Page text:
The statement on Thursday by Deputy Prime Minister Chalerm Yabamrung that there is no terrorism in Thailand is nothing short of bizarre. Mr Chalerm was responding to a report released last week by the Australian Institute for Economics and Peace that ranked Thailand eighth in a global list of 158 countries where terrorism has had the most impact over the past decade. The index takes into account the number of terrorist incidents, fatalities, injuries and damage, and says an astounding 5% of global terrorist incidents from 2002 to 2009 occurred in Thailand. Pakistan, India and Afghanistan accounted for 12%, 11% and 10% respectively.
Whether Thailand deserves to be ranked so highly on the list is debatable, as is the question of whether terrorism played a role in the political disturbances on the streets of Bangkok in recent years, but it is hard to see how anyone can deny that many of the violent incidents in the South can only be classified as terrorism.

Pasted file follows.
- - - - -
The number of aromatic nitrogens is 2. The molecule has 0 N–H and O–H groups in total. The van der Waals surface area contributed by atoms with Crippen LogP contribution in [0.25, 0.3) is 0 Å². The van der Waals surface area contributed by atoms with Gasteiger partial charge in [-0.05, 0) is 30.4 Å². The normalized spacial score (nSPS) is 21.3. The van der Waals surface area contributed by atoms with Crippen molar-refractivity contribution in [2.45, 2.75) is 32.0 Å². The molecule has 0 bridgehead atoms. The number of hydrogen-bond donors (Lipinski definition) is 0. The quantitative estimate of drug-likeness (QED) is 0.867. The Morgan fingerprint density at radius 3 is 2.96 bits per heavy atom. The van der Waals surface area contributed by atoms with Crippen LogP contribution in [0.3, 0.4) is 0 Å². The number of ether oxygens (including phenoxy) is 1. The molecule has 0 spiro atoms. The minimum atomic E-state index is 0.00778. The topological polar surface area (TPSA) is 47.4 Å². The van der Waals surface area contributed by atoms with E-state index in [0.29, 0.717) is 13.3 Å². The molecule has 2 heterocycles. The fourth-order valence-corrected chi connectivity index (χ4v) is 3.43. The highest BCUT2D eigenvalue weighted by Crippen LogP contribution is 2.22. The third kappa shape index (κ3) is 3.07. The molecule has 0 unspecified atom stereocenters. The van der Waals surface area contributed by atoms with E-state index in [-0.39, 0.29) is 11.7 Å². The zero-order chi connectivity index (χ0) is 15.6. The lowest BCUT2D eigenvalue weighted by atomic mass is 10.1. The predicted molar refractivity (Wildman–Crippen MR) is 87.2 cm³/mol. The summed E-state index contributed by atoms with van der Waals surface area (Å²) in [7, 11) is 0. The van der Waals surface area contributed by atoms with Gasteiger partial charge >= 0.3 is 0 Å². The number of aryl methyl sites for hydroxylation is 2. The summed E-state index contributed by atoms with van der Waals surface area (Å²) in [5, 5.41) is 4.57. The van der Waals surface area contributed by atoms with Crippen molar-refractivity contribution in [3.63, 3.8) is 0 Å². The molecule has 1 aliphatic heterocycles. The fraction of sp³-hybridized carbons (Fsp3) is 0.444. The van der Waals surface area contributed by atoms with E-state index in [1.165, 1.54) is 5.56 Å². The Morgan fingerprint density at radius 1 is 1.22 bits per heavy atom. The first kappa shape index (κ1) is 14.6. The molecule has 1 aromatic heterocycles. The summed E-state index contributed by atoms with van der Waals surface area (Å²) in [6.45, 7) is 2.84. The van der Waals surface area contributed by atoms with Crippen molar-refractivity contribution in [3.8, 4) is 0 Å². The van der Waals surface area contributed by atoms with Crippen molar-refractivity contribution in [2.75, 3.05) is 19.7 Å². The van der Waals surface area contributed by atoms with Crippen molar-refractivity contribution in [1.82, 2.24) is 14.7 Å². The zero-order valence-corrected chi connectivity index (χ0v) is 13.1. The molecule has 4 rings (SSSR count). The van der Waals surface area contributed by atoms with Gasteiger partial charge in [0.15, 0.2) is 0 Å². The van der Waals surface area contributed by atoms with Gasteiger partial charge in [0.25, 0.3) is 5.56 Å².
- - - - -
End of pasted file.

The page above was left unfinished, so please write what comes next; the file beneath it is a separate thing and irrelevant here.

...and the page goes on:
Former prime minister Anand Panyarachun was assigned by the UN to head a global committee to define terrorism. The definition the commission came up with, as stated in a 2004 UN report, is that terrorism is "any action ... that is intended to cause death or serious bodily harm to civilians or non-combatants, when the purpose of such act, by its nature or context, is to intimidate a population, or to compel a government or an international organisation to do or to abstain from doing any act". James Poland, author of Understanding terrorism: Groups, Strategies and Responses, put it slightly differently: "Terrorism is the premeditated, deliberate, systematic murder, mayhem and threatening of the innocent to create fear and intimidation in order to gain a political or tactical advantage, usually to influence an audience."
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